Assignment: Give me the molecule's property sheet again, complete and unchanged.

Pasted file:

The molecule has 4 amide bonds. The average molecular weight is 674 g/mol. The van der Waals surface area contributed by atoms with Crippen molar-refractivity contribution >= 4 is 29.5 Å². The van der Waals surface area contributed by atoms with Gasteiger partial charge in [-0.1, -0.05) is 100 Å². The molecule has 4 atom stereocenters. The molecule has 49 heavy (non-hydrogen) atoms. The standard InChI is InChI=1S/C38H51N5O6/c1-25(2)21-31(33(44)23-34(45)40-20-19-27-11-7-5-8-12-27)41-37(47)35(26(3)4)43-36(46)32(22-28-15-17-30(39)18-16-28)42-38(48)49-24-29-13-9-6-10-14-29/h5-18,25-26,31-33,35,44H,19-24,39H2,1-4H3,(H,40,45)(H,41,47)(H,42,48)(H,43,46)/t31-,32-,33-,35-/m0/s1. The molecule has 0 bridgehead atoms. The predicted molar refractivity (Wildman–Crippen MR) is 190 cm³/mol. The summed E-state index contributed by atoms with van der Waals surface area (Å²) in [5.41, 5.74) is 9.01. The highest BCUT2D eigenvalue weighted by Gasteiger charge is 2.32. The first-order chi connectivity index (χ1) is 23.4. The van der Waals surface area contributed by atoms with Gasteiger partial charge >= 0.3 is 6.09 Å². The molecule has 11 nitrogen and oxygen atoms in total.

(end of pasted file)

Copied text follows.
The molecule has 4 amide bonds. The average molecular weight is 674 g/mol. The van der Waals surface area contributed by atoms with Crippen molar-refractivity contribution >= 4 is 29.5 Å². The van der Waals surface area contributed by atoms with Gasteiger partial charge in [-0.1, -0.05) is 100 Å². The molecule has 4 atom stereocenters. The molecule has 49 heavy (non-hydrogen) atoms. The standard InChI is InChI=1S/C38H51N5O6/c1-25(2)21-31(33(44)23-34(45)40-20-19-27-11-7-5-8-12-27)41-37(47)35(26(3)4)43-36(46)32(22-28-15-17-30(39)18-16-28)42-38(48)49-24-29-13-9-6-10-14-29/h5-18,25-26,31-33,35,44H,19-24,39H2,1-4H3,(H,40,45)(H,41,47)(H,42,48)(H,43,46)/t31-,32-,33-,35-/m0/s1. The molecule has 0 bridgehead atoms. The predicted molar refractivity (Wildman–Crippen MR) is 190 cm³/mol. The summed E-state index contributed by atoms with van der Waals surface area (Å²) in [5.41, 5.74) is 9.01. The highest BCUT2D eigenvalue weighted by Gasteiger charge is 2.32. The first-order chi connectivity index (χ1) is 23.4. The van der Waals surface area contributed by atoms with Gasteiger partial charge >= 0.3 is 6.09 Å². The molecule has 11 nitrogen and oxygen atoms in total.